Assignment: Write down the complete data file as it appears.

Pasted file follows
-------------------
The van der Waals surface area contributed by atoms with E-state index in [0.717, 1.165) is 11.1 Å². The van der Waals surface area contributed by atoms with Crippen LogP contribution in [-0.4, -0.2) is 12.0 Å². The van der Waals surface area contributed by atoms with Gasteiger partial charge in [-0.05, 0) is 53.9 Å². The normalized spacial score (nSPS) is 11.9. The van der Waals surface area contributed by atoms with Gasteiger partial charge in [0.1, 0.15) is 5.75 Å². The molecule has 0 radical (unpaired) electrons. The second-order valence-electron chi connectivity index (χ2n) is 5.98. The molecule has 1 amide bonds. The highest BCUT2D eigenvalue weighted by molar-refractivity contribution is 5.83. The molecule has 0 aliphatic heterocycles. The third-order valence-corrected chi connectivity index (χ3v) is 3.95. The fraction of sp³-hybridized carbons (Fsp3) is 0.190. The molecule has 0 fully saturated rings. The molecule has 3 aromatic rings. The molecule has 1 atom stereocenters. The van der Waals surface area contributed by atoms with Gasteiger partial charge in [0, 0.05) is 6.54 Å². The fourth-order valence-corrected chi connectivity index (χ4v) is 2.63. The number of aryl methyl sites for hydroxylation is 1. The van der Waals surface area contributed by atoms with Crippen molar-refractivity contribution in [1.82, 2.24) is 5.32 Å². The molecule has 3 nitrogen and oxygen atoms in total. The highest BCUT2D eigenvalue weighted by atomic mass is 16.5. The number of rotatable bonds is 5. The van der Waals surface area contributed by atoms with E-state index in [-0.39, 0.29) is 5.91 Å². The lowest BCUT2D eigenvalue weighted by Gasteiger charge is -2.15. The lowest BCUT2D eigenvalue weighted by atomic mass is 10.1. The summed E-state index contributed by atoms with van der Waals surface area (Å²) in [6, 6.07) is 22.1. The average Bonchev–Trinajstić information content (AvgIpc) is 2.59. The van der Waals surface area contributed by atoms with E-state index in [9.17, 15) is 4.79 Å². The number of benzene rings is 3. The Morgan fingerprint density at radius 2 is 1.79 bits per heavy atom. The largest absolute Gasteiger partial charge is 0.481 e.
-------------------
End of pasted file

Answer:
The van der Waals surface area contributed by atoms with E-state index in [0.717, 1.165) is 11.1 Å². The van der Waals surface area contributed by atoms with Crippen LogP contribution in [-0.4, -0.2) is 12.0 Å². The van der Waals surface area contributed by atoms with Gasteiger partial charge in [-0.05, 0) is 53.9 Å². The normalized spacial score (nSPS) is 11.9. The van der Waals surface area contributed by atoms with Gasteiger partial charge in [0.1, 0.15) is 5.75 Å². The molecule has 0 radical (unpaired) electrons. The second-order valence-electron chi connectivity index (χ2n) is 5.98. The molecule has 1 amide bonds. The highest BCUT2D eigenvalue weighted by molar-refractivity contribution is 5.83. The molecule has 0 aliphatic heterocycles. The third-order valence-corrected chi connectivity index (χ3v) is 3.95. The fraction of sp³-hybridized carbons (Fsp3) is 0.190. The molecule has 0 fully saturated rings. The molecule has 3 aromatic rings. The molecule has 1 atom stereocenters. The van der Waals surface area contributed by atoms with Gasteiger partial charge in [0, 0.05) is 6.54 Å². The fourth-order valence-corrected chi connectivity index (χ4v) is 2.63. The number of aryl methyl sites for hydroxylation is 1. The van der Waals surface area contributed by atoms with Crippen molar-refractivity contribution in [1.82, 2.24) is 5.32 Å². The molecule has 3 nitrogen and oxygen atoms in total. The highest BCUT2D eigenvalue weighted by atomic mass is 16.5. The number of rotatable bonds is 5. The van der Waals surface area contributed by atoms with E-state index in [-0.39, 0.29) is 5.91 Å². The lowest BCUT2D eigenvalue weighted by Gasteiger charge is -2.15. The lowest BCUT2D eigenvalue weighted by atomic mass is 10.1. The summed E-state index contributed by atoms with van der Waals surface area (Å²) in [6, 6.07) is 22.1. The average Bonchev–Trinajstić information content (AvgIpc) is 2.59. The van der Waals surface area contributed by atoms with E-state index in [9.17, 15) is 4.79 Å². The number of benzene rings is 3. The Morgan fingerprint density at radius 2 is 1.79 bits per heavy atom. The largest absolute Gasteiger partial charge is 0.481 e.